Stewardship in a parish is always a topic best approached cautiously. It shouldn’t be, but it is. People always assume that it is just a $20 word to bring up donations and the need for money. In this musing, I want to talk about Stewardship in two ways: (a) to lead you to online resources that explore the richness of Stewardship, Belonging and Gratitude – the call of who we are to be as Christians in the world. And (b) the easiest way you might ever find to donate to Sacred Heart by not changing a thing in your life. Continue reading
Saint Marguerite Marie Alacoque was a French Roman Catholic Visitation nun and mystic, who promoted devotion to the Sacred Heart of Jesus in its modern form. Today is her feast day
In 1905, at the dedication of our current church, our parish was renamed “Sacred Heart” and consecrated to the Sacred Heart of Jesus. The Sacred Heart of Jesus is a devotional with long and historic provenance within Christianity, and in modern times has been established as a Solemnity for the universal Church.
The Solemnity of the Most Sacred Heart of Jesus is a celebration that falls 19 days after Pentecost, on a Friday. The liturgical feast was first celebrated in Rennes, France. The liturgy was approved by the local bishop at the behest of St. John Eudes, who celebrated the Mass at the major seminary in Rennes on August 31, 1670. You’ll notice that the first celebration was not situated in the days following Pentecost. St. John Eudes composed a Mass and a set of prayers for outside the Mass (referred to as an “Office”) that were quickly adopted in other places in France. Continue reading
On Sunday, October 19th, Pope Francis declared John Henry Newman, Mother Giuseppina Vannini, Mother Mariam Thresia Mankidiyan, Sister Dulce Lopes Pontes, and Marguerite Bays Catholic saints. In the west I suspect John Henry Newman is the best known, but here is the briefest of resumes of all five Saints. Of the new saints, one is the first woman born in Brazil; another is from Kerala, India. Five were priests or members of a religious order; one was a Swiss lay woman. Continue reading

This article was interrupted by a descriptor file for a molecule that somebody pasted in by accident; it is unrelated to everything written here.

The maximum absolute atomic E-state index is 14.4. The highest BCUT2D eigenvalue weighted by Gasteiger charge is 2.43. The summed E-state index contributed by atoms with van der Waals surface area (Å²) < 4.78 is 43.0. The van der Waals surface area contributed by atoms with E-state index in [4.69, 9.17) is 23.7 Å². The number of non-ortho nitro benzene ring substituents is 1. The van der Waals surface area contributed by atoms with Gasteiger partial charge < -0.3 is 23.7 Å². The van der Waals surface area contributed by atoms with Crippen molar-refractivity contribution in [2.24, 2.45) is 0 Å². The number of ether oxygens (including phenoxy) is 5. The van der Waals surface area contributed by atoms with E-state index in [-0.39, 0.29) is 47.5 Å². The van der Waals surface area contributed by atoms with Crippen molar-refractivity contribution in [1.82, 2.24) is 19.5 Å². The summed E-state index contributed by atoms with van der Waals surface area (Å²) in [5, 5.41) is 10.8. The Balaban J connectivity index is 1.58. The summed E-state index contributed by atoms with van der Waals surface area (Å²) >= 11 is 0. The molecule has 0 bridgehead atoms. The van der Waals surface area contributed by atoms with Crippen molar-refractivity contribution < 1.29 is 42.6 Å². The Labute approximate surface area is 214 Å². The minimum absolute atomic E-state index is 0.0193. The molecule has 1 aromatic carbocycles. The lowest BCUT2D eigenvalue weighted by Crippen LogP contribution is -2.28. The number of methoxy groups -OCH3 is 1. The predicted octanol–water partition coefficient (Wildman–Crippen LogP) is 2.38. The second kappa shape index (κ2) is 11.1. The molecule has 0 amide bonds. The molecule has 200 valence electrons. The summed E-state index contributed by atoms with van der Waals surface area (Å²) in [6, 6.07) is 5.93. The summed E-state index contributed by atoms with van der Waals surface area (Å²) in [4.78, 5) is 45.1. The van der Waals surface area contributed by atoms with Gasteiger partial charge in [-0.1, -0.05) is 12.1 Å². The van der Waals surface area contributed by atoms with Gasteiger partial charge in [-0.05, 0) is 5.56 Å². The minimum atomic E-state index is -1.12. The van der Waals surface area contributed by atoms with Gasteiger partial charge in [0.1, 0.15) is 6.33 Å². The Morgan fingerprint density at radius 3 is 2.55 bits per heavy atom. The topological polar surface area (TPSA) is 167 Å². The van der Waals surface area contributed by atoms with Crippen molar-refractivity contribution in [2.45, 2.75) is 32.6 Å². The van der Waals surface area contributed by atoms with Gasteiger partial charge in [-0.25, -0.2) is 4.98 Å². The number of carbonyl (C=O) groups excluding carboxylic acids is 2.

1 Then he told them a parable about the necessity for them to pray always without becoming weary. He said, 2 “There was a judge in a certain town who neither feared God nor respected any human being. 3 And a widow in that town used to come to him and say, ‘Render a just decision for me against my adversary.’ 4 For a long time the judge was unwilling, but eventually he thought, ‘While it is true that I neither fear God nor respect any human being, 5 because this widow keeps bothering me I shall deliver a just decision for her lest she finally come and strike me.’” 6 The Lord said, “Pay attention to what the dishonest judge says. 7 Will not God then secure the rights of his chosen ones who call out to him day and night? Will he be slow to answer them? 8 I tell you, he will see to it that justice is done for them speedily. But when the Son of Man comes, will he find faith on earth?” (Luke 18:1-8) Continue reading
In the first reading, we hear the end of the story of Naaman, a Syrian general, who has just been cured of his leprosy. But we don’t get to hear the start of the story. It turns out that when Naaman comes to Israel he encounters the prophet Elisha. Naaman has come bearing all manner of riches and gifts, but Elisha wants none of it. He simply instructs Naaman to wash seven times in the Jordan. Pretty simple and ordinary, yes? Continue reading